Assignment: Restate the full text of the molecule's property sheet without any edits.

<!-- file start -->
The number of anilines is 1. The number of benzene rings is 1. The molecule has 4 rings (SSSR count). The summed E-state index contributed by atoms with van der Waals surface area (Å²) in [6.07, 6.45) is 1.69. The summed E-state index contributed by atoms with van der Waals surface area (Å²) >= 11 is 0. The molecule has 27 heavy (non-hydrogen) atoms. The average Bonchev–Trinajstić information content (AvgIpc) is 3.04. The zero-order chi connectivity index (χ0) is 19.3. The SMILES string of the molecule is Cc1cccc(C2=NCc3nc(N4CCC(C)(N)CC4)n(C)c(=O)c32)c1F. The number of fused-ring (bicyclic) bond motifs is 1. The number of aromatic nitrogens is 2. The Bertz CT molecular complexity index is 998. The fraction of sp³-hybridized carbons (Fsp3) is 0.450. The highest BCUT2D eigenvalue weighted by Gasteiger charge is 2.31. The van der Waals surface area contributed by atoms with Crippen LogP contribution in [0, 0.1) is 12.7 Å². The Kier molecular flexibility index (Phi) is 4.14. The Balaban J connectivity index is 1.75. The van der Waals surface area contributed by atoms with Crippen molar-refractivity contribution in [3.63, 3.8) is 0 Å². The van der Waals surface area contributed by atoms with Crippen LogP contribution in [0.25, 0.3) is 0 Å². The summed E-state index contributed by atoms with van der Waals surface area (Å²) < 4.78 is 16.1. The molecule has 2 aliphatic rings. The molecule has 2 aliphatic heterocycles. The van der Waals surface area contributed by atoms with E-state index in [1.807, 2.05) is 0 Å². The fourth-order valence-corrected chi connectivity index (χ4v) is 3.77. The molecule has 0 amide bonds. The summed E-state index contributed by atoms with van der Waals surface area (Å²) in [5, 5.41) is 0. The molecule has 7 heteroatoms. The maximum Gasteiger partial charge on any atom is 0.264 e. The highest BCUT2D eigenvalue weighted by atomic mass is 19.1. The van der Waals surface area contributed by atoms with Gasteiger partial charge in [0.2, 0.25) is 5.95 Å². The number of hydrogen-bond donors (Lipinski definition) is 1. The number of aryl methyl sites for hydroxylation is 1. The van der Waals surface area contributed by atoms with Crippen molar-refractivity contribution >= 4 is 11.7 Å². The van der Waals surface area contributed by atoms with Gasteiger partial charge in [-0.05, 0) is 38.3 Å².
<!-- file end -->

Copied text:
The number of anilines is 1. The number of benzene rings is 1. The molecule has 4 rings (SSSR count). The summed E-state index contributed by atoms with van der Waals surface area (Å²) in [6.07, 6.45) is 1.69. The summed E-state index contributed by atoms with van der Waals surface area (Å²) >= 11 is 0. The molecule has 27 heavy (non-hydrogen) atoms. The average Bonchev–Trinajstić information content (AvgIpc) is 3.04. The zero-order chi connectivity index (χ0) is 19.3. The SMILES string of the molecule is Cc1cccc(C2=NCc3nc(N4CCC(C)(N)CC4)n(C)c(=O)c32)c1F. The number of fused-ring (bicyclic) bond motifs is 1. The number of aromatic nitrogens is 2. The Bertz CT molecular complexity index is 998. The fraction of sp³-hybridized carbons (Fsp3) is 0.450. The highest BCUT2D eigenvalue weighted by Gasteiger charge is 2.31. The van der Waals surface area contributed by atoms with Crippen LogP contribution in [0, 0.1) is 12.7 Å². The Kier molecular flexibility index (Phi) is 4.14. The Balaban J connectivity index is 1.75. The van der Waals surface area contributed by atoms with Crippen molar-refractivity contribution in [3.63, 3.8) is 0 Å². The van der Waals surface area contributed by atoms with Crippen LogP contribution in [0.25, 0.3) is 0 Å². The summed E-state index contributed by atoms with van der Waals surface area (Å²) < 4.78 is 16.1. The molecule has 2 aliphatic rings. The molecule has 2 aliphatic heterocycles. The van der Waals surface area contributed by atoms with E-state index in [1.807, 2.05) is 0 Å². The fourth-order valence-corrected chi connectivity index (χ4v) is 3.77. The molecule has 0 amide bonds. The summed E-state index contributed by atoms with van der Waals surface area (Å²) in [5, 5.41) is 0. The molecule has 7 heteroatoms. The maximum Gasteiger partial charge on any atom is 0.264 e. The highest BCUT2D eigenvalue weighted by atomic mass is 19.1. The van der Waals surface area contributed by atoms with Gasteiger partial charge in [0.2, 0.25) is 5.95 Å². The number of hydrogen-bond donors (Lipinski definition) is 1. The number of aryl methyl sites for hydroxylation is 1. The van der Waals surface area contributed by atoms with Crippen molar-refractivity contribution >= 4 is 11.7 Å². The van der Waals surface area contributed by atoms with Gasteiger partial charge in [-0.05, 0) is 38.3 Å².